We all saw what happened when beaches opened with explicit instructions to avoid overcrowding. Either through naivety or bloody selfishness, people ploughed on and occupied every square inch of sand.

Farcical situations ensued, such as at Durdle Door beach in Dorset where the authorities had to marshal everyone together in a tight huddle, against their own rules, because they needed to land a rescue helicopter to pick up injured thrill-seekers who had been ‘tombstoning’ into the sea.

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So, to contemplate even allowing an act that celebrates an old, bitter war, which provokes anger and resentment, is surely a recipe for disaster. If supporters do turn up, are the police supposed to arrest them or send them home? Either way, the officers will have to get close enough to risk spreading or catching Covid-19.

How many officers will be needed if thousands spill on to the streets? And if violence occurs – as has happened in the past – healthcare workers will have to deal with cases they simply shouldn’t have to.

They and the police have been under severe pressure since lockdown began, having to serve the public under tremendously onerous circumstances. Why should they risk themselves in these circumstances?

We’ve all seen in America of late how sheer stupidity in dealing with the lifting of lockdown has serious implications, and ultimately causes many more deaths. However, it seems the Orange marchers of Northern Ireland are prepared to be just as foolish as their American cousins.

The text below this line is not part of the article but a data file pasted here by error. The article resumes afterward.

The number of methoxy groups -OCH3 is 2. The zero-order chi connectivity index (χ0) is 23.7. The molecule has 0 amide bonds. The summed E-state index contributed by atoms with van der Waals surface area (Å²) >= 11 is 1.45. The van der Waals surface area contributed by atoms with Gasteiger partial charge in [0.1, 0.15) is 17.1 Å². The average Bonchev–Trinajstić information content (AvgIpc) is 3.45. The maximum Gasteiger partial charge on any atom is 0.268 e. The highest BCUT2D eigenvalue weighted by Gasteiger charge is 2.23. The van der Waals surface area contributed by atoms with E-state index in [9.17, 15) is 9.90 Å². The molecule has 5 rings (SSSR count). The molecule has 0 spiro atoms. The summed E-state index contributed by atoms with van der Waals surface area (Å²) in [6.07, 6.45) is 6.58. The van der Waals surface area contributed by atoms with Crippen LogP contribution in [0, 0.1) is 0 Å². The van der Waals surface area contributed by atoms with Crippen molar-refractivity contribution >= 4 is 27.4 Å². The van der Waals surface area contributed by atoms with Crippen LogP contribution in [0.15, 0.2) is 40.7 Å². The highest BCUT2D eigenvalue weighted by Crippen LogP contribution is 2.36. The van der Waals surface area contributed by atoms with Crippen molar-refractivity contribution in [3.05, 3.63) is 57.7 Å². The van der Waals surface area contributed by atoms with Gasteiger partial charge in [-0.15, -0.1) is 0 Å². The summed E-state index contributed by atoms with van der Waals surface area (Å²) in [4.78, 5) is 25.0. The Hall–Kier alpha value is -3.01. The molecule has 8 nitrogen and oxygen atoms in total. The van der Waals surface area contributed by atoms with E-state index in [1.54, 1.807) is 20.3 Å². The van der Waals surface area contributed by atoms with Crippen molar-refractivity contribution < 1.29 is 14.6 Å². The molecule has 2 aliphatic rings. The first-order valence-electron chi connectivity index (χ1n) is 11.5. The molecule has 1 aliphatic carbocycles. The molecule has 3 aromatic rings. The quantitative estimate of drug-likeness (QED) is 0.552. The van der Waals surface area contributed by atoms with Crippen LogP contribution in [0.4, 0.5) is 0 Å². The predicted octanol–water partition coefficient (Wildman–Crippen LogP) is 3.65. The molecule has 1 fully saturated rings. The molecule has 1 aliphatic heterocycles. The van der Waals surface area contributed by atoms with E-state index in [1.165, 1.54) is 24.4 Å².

Across the UK and Europe, people have cancelled weddings, stopped attending church and shelved holiday plans. But the marchers are toying with everybody’s safety because they have leverage. And that’s the political capital around the marches; they constitute the proverbial hot potato that no official wants to clamp down on.

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They can be so toxic that intimidation, violence, death threats and cries of human rights abuse – if marches are rerouted - have become commonplace over the years. On top of all this, some involved will be full of alcohol, and that is sure to enflame things even more.

Our snowflake culture means we’re too tolerant sometimes. This isn’t about religious bias or refusing someone’s right to exercise their rights. This is about battling a global pandemic.

If the marchers really cared about their community’s image and wanted to represent it with dignity, they’d rip up their applications and cancel the walks.

But by ploughing ahead to celebrate a bloody battle – which took place 330 years ago and that most of them won’t know the first thing about – they’re risking the lives of the elderly, the weak, pregnant women and anyone who for whatever reason can’t repel this evil virus.

Is even the risk of that happening to one single person worth the right to bang a drum and twirl a baton in public?

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The statements, views and opinions expressed in this column are solely those of the author and do not necessarily represent those of RT.